Chapter 2: The Wagons
The evening was pitch dark: star and moon were quenched in gray rain-clouds - gray they would have been by day; by night they looked sable. Malone was not a man given to close observation of nature; her changes passed, for the most part, unnoticed by him. He could walk miles on the most varying April day and never see the beautiful dallying of earth and heaven - never mark when a sunbeam kissed the hill-tops, making them smile clear in green light, or when a shower wept over them, hiding their crests With the low-hanging, disheveled tresses of a cloud. He did not, therefore, care to contrast the sky as it now appeared - a muffled, streaming vault, all black, save where, towards the east, the furnaces of Stilbro' ironworks threw a tremulous lurid shimmer on the horizon - with the same sky on an unclouded frosty night He did not trouble himself to ask where the constellations and the planets were gone, or to regret the 'black-blue' serenity of the air-ocean which those white islets stud, and which another ocean, of heavier and denser element, now rolled below and concealed. He just doggedly pursued his way, leaning a little forward as he walked, and wearing his hat on the back of his head, as his Irish manner was. 'Tramp, tramp,' he went along the causeway, where the road boasted the privilege of such an accommodation; 'splash, splash,' through the mire-filled cart ruts, where the flags were exchanged for soft mud. He looked but for certain landmarks - the spire of Briarfield Church; farther on, the lights of Redhouse. This was an inn; and when he reached it, the glow of a fire through a half-curtained window, a vision of glasses on a round table, and of revellers on an oaken settle, had nearly drawn aside the curate from his course. He thought longingly of a tumbler of whisky-and-water. In a strange place he would instantly have realized the dream; but the company assembled in that kitchen were Mr. Helstone's own parishioners; they all knew him. He sighed, and passed on.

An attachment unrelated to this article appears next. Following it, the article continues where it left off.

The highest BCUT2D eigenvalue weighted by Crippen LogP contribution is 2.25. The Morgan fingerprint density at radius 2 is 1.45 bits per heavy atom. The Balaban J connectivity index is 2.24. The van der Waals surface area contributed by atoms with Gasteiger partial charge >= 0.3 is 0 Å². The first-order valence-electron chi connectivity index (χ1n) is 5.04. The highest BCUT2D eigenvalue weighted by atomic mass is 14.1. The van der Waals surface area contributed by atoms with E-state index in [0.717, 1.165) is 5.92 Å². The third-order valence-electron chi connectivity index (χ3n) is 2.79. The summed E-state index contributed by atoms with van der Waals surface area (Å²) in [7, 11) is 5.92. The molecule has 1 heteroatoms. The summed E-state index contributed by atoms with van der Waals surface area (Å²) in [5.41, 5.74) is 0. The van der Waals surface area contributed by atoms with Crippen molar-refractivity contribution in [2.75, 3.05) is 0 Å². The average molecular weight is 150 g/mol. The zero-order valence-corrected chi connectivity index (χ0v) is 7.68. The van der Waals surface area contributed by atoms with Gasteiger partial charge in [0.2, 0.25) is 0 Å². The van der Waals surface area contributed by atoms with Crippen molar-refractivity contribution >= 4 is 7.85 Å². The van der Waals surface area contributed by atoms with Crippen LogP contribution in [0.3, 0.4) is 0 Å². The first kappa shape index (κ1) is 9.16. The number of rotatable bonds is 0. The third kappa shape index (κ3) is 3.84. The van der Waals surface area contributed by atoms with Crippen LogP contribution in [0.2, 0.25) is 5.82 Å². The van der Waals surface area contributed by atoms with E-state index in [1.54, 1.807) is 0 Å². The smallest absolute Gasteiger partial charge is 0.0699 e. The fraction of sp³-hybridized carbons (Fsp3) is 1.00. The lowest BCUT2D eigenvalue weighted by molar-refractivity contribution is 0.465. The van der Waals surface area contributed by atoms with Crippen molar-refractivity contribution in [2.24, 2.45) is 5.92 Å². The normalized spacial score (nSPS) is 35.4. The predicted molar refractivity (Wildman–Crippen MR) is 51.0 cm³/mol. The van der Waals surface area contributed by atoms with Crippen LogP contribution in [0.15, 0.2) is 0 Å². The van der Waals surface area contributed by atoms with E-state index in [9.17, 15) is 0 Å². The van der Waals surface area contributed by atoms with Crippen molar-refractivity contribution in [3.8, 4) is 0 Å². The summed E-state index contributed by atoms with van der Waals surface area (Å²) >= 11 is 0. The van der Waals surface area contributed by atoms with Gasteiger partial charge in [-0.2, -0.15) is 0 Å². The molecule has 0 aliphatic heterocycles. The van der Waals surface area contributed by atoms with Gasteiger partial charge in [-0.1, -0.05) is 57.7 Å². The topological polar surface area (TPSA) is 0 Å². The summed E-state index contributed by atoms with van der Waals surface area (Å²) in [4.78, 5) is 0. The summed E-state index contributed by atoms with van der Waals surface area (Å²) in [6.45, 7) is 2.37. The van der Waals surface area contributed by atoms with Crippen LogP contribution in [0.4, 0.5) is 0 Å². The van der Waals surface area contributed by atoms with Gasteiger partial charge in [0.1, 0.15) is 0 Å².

The highroad was now to be quitted, as the remaining distance to Hollow's Mill might be considerably reduced by a short cut across fields. These fields were level and monotonous. Malone took a direct course through them, jumping hedge and wall. He passed but one building here, and that seemed large and hall- like, though irregular. You could see a high gable, then a long front, then a low gable, then a thick, lofty stack of chimneys. There were some trees behind it. It was dark; not a candle shone from any window. It was absolutely still; the rain running from the eaves, and the rather wild but very low whistle of the wind round the chimneys and through the boughs were the sole sounds in its neighborhood.
This building passed, the fields, hitherto flat, declined in a rapid descent Evidently a vale lay below, through which you could hear the water run. One light glimmered in the depth. For that beacon Malone steered.
He came to a little white house - you could see it was white even through this dense darkness - and knocked at the door. A fresh-faced servant opened it. By the candle she held was revealed a narrow passage, terminating in a narrow stair. Two doors covered with crimson baize, a strip of crimson carpet down the steps, contrasted with light-colored walls and white floor, made the little interior look clean and fresh.
'Mr. Moore is at home, I suppose?'
'Yes, sir, but he is not in?'
'Not in! Where is he then?'
'At the mill - in the counting-house.'
Here one of the crimson doors opened.
'Are the wagons come, Sarah?' asked a female voice, and a female head at the same time was apparent It might not be the head of a goddess - indeed a screw of curl-paper on each side the temples quite forbade that supposition - but neither was it